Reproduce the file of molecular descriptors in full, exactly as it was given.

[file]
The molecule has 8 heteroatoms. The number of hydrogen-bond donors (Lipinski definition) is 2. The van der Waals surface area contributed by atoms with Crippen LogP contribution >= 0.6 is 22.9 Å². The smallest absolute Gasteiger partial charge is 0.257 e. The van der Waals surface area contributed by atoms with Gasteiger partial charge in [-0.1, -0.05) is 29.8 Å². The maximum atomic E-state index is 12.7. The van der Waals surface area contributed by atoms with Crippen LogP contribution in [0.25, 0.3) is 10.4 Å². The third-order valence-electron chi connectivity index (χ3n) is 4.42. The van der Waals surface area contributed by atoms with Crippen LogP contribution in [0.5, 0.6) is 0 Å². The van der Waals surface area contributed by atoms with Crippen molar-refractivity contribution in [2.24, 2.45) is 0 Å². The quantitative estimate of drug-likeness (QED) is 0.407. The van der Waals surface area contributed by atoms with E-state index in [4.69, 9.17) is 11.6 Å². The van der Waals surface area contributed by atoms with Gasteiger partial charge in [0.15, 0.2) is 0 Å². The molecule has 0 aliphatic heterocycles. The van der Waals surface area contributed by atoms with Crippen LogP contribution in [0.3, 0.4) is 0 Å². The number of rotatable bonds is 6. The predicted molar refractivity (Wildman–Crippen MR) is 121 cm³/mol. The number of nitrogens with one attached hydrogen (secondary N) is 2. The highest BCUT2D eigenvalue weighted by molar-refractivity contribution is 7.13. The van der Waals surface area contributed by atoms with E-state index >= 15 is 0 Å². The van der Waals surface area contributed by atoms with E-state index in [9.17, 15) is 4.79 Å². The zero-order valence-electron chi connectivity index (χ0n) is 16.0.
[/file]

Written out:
The molecule has 8 heteroatoms. The number of hydrogen-bond donors (Lipinski definition) is 2. The van der Waals surface area contributed by atoms with Crippen LogP contribution >= 0.6 is 22.9 Å². The smallest absolute Gasteiger partial charge is 0.257 e. The van der Waals surface area contributed by atoms with Gasteiger partial charge in [-0.1, -0.05) is 29.8 Å². The maximum atomic E-state index is 12.7. The van der Waals surface area contributed by atoms with Crippen LogP contribution in [0.25, 0.3) is 10.4 Å². The third-order valence-electron chi connectivity index (χ3n) is 4.42. The van der Waals surface area contributed by atoms with Crippen LogP contribution in [0.5, 0.6) is 0 Å². The van der Waals surface area contributed by atoms with Crippen molar-refractivity contribution in [2.24, 2.45) is 0 Å². The quantitative estimate of drug-likeness (QED) is 0.407. The van der Waals surface area contributed by atoms with E-state index in [4.69, 9.17) is 11.6 Å². The van der Waals surface area contributed by atoms with Gasteiger partial charge in [0.15, 0.2) is 0 Å². The molecule has 0 aliphatic heterocycles. The van der Waals surface area contributed by atoms with Crippen LogP contribution in [0.3, 0.4) is 0 Å². The number of rotatable bonds is 6. The predicted molar refractivity (Wildman–Crippen MR) is 121 cm³/mol. The number of nitrogens with one attached hydrogen (secondary N) is 2. The highest BCUT2D eigenvalue weighted by molar-refractivity contribution is 7.13. The van der Waals surface area contributed by atoms with E-state index >= 15 is 0 Å². The van der Waals surface area contributed by atoms with E-state index in [9.17, 15) is 4.79 Å². The zero-order valence-electron chi connectivity index (χ0n) is 16.0.